Heart disease is the leading cause of death in the U.S.  Saffron might help. This is because it reduces the stress on arteries and blood vessels. What this means is less risk of heart attack and similar cardiovascular health problems.

Managing anxiety

There’s evidence that saffron can improve mental and emotional health. Specifically, saffron has been shown to reduce anxiety to a degree. Its mood-boosting qualities also make it a powerful aphrodisiac for some. 

Improving immunity

Just as important as treating illnesses properly, is guarding against developing illnesses in the first place.

Saffron may help in this capacity: Research indicates it boosts the immune system. This makes colds, viruses, and similar illnesses less likely.

Adding saffron to the diet can be very beneficial for health and wellness.

Possible option if looking for a saffron drink

Please note: With the introduction of any new product, herb, or supplement, please consult with your healthcare professional before partaking, to ensure there aren’t any contraindications.

More about Rae Steinbach:

Rae is a graduate of Tufts University with a combined International Relations and Chinese degree. After spending time living and working abroad in China, she returned to NYC to pursue her career and continue curating quality content. Rae is passionate about travel, food, and writing. Twitter: @araesininthesun

Essential Oil and the Limbic System

By Guest Blogger: Beverly McGivney

Ever wonder why a certain smell can bring up memories and even elicit a physical response? Our sense of smell effects the limbic system in the brain — it has powerful healing capacities!

Our limbic system is a combination of higher mental functions and our emotions. It is directly linked to parts of the brain that control heart rate, blood pressure, breathing, memory, stress levels and hormone balance. It’s because of this, that the smell of essential oils can produce profound positive effects. Essential oils can help support overall wellness. They consist of over 100 different natural organic compounds that supply support for every system in the body. When inhaled, the aromatic molecules of an essential oil interact with sensors in our nasal cavity, lungs, and pores. Once engaged, the sensors emit strong emotional signals starting from the limbic system, then the hippocampus, and spread throughout the rest of the body to places like the heart and the digestive tract.

Some essential oil examples are:

Citrus oils: orange, lemon, lime or grapefruit. Known for uplifting aromatic qualities.

Floral oils: geranium and rose. Known for an aromatic quality that encourages peaceful feelings. Does all this make scents?

Read more about Beverly McGivney (YL # 1149206) here:

Facebook: www.facebook.com/thebodhiseed1121; Instagram: @thebodhiseed1121
Beverly, the creator of the Bodhi Seed, has a passion for whole person wellness. During her personal exploration of whole person wellness body, mind and spirit, Beverly was inspired to create The Bodhi Seed. The Bodhi Seed is a platform to educate and advocate on wellness using nature’s energy while inspiring purpose and abundance! She believes in creating non-toxic living mentally, spiritually, emotionally and physically!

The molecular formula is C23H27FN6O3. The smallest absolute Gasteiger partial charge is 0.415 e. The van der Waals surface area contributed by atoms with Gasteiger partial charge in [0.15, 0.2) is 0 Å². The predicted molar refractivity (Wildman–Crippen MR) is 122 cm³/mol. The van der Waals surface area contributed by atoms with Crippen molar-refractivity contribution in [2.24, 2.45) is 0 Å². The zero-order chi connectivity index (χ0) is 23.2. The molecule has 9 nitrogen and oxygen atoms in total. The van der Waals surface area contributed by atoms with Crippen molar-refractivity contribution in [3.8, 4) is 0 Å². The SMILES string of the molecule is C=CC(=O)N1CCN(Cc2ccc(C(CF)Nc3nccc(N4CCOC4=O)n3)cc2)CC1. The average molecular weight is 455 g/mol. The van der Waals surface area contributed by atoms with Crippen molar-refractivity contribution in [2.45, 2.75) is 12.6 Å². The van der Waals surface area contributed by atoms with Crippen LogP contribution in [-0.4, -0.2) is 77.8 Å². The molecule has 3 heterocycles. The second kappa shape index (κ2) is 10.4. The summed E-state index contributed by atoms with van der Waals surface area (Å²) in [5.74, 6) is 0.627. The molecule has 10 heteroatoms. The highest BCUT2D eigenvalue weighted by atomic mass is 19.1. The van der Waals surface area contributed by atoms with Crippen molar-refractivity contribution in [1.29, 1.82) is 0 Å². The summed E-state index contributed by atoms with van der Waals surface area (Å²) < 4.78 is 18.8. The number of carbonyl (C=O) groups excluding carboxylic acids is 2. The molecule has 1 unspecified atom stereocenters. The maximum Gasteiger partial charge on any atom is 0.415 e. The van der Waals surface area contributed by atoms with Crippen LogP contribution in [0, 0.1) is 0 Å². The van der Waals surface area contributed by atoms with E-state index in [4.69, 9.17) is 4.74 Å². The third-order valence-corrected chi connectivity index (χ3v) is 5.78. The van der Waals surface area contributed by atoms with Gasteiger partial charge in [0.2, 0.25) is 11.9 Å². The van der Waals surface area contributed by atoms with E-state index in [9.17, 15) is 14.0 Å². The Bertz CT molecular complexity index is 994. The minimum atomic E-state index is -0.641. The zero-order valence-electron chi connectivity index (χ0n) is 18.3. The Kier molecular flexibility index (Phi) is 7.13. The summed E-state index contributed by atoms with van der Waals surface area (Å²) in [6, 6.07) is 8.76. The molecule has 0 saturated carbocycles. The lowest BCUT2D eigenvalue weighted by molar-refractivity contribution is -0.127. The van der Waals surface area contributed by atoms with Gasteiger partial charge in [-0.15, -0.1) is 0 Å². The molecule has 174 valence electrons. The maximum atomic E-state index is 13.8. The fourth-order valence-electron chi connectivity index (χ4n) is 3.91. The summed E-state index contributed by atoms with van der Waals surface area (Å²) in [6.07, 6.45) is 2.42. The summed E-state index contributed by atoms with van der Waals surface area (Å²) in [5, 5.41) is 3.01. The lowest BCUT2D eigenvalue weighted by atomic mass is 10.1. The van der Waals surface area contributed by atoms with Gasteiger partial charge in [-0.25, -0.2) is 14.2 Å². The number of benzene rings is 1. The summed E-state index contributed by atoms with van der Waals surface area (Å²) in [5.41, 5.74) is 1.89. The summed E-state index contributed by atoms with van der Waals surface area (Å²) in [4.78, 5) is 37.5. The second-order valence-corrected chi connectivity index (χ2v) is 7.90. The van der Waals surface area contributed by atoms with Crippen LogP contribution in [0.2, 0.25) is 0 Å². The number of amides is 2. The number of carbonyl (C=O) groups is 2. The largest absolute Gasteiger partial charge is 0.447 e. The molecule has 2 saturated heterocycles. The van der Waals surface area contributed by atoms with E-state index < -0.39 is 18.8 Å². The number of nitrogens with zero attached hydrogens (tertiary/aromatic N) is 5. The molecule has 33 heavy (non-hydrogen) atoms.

Should?

Just because you CAN do something, does it mean you should? I recently realized while practicing yoga, after years of thinking I can’t do Camel Pose (Ustrasana), I actually can. Imagine that! I felt accomplished, proud of myself. All from a discovery that if I widened the space between my knees, I’m able to bend back just a bit deeper and take hold of my ankles. Prior to this discovery, I’d been priming my back with other poses which created some space. So I was ready at that time for this epiphany.

Fast forward about 2-3 weeks and I decide to teach it in class. First I demonstrate the gentle version of it, which I really like. And then for those who want to try a fuller expression, I demonstrate. The next day, I noticed sensation in my mid-back. The only explanation is that I should have stayed with the gentle version knowing that when I teach, I have a harder time being mindful of myself, because I’m focused on students. I did not, in that moment, have the ability to discern my best course of action. The Sanskrit for the concept of discernment is Vivek. I’d been learning about Vivek in a weekly class through the Princeton University Hindu Life Program. I had discovered the perfect lesson in Vivek (the hard way).

How can we take this lesson into our every day lives? Discerning how much we want to take in. One more news segment? One more Netflix series? Reaching, striving. One more commitment on the calendar? Should? Should not? Pause, breathe, think, weigh, assess…

Read more here about Camel Pose: https://www.yogajournal.com/poses/camel-pose